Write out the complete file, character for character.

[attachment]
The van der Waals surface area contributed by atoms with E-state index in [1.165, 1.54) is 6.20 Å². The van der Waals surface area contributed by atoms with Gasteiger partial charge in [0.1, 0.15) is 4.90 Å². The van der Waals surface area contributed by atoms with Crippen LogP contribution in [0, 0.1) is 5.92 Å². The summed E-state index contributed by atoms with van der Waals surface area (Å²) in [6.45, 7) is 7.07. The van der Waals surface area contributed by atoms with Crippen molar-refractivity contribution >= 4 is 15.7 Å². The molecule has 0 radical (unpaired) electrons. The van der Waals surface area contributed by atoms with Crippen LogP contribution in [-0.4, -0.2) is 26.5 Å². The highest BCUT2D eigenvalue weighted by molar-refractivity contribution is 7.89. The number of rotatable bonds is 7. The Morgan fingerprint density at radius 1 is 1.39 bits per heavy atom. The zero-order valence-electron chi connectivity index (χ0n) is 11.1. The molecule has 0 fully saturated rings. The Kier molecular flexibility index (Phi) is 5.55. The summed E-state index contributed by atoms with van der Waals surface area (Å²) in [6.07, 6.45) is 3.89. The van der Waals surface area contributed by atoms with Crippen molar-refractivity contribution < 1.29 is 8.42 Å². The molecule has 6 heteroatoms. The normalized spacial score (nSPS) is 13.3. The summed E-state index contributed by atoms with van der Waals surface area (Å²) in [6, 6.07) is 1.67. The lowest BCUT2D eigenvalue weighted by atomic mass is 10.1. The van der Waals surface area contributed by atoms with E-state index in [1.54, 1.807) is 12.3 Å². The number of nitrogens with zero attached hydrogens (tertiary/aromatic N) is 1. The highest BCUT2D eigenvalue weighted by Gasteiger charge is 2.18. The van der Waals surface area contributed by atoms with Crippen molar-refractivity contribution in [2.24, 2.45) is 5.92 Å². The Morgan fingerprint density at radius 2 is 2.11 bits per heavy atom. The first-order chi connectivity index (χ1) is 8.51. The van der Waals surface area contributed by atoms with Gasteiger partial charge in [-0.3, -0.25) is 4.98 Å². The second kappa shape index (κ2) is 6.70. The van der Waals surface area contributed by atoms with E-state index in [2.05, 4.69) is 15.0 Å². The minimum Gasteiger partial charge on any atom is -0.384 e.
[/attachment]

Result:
The van der Waals surface area contributed by atoms with E-state index in [1.165, 1.54) is 6.20 Å². The van der Waals surface area contributed by atoms with Gasteiger partial charge in [0.1, 0.15) is 4.90 Å². The van der Waals surface area contributed by atoms with Crippen LogP contribution in [0, 0.1) is 5.92 Å². The summed E-state index contributed by atoms with van der Waals surface area (Å²) in [6.45, 7) is 7.07. The van der Waals surface area contributed by atoms with Crippen molar-refractivity contribution >= 4 is 15.7 Å². The molecule has 0 radical (unpaired) electrons. The van der Waals surface area contributed by atoms with Crippen LogP contribution in [-0.4, -0.2) is 26.5 Å². The highest BCUT2D eigenvalue weighted by molar-refractivity contribution is 7.89. The number of rotatable bonds is 7. The Morgan fingerprint density at radius 1 is 1.39 bits per heavy atom. The zero-order valence-electron chi connectivity index (χ0n) is 11.1. The molecule has 0 fully saturated rings. The Kier molecular flexibility index (Phi) is 5.55. The summed E-state index contributed by atoms with van der Waals surface area (Å²) in [6.07, 6.45) is 3.89. The van der Waals surface area contributed by atoms with Crippen molar-refractivity contribution < 1.29 is 8.42 Å². The molecule has 6 heteroatoms. The normalized spacial score (nSPS) is 13.3. The summed E-state index contributed by atoms with van der Waals surface area (Å²) in [6, 6.07) is 1.67. The lowest BCUT2D eigenvalue weighted by atomic mass is 10.1. The van der Waals surface area contributed by atoms with E-state index in [1.54, 1.807) is 12.3 Å². The number of nitrogens with zero attached hydrogens (tertiary/aromatic N) is 1. The highest BCUT2D eigenvalue weighted by Gasteiger charge is 2.18. The van der Waals surface area contributed by atoms with Crippen molar-refractivity contribution in [2.24, 2.45) is 5.92 Å². The Morgan fingerprint density at radius 2 is 2.11 bits per heavy atom. The first-order chi connectivity index (χ1) is 8.51. The van der Waals surface area contributed by atoms with Gasteiger partial charge in [-0.3, -0.25) is 4.98 Å². The second kappa shape index (κ2) is 6.70. The van der Waals surface area contributed by atoms with E-state index in [2.05, 4.69) is 15.0 Å². The minimum Gasteiger partial charge on any atom is -0.384 e.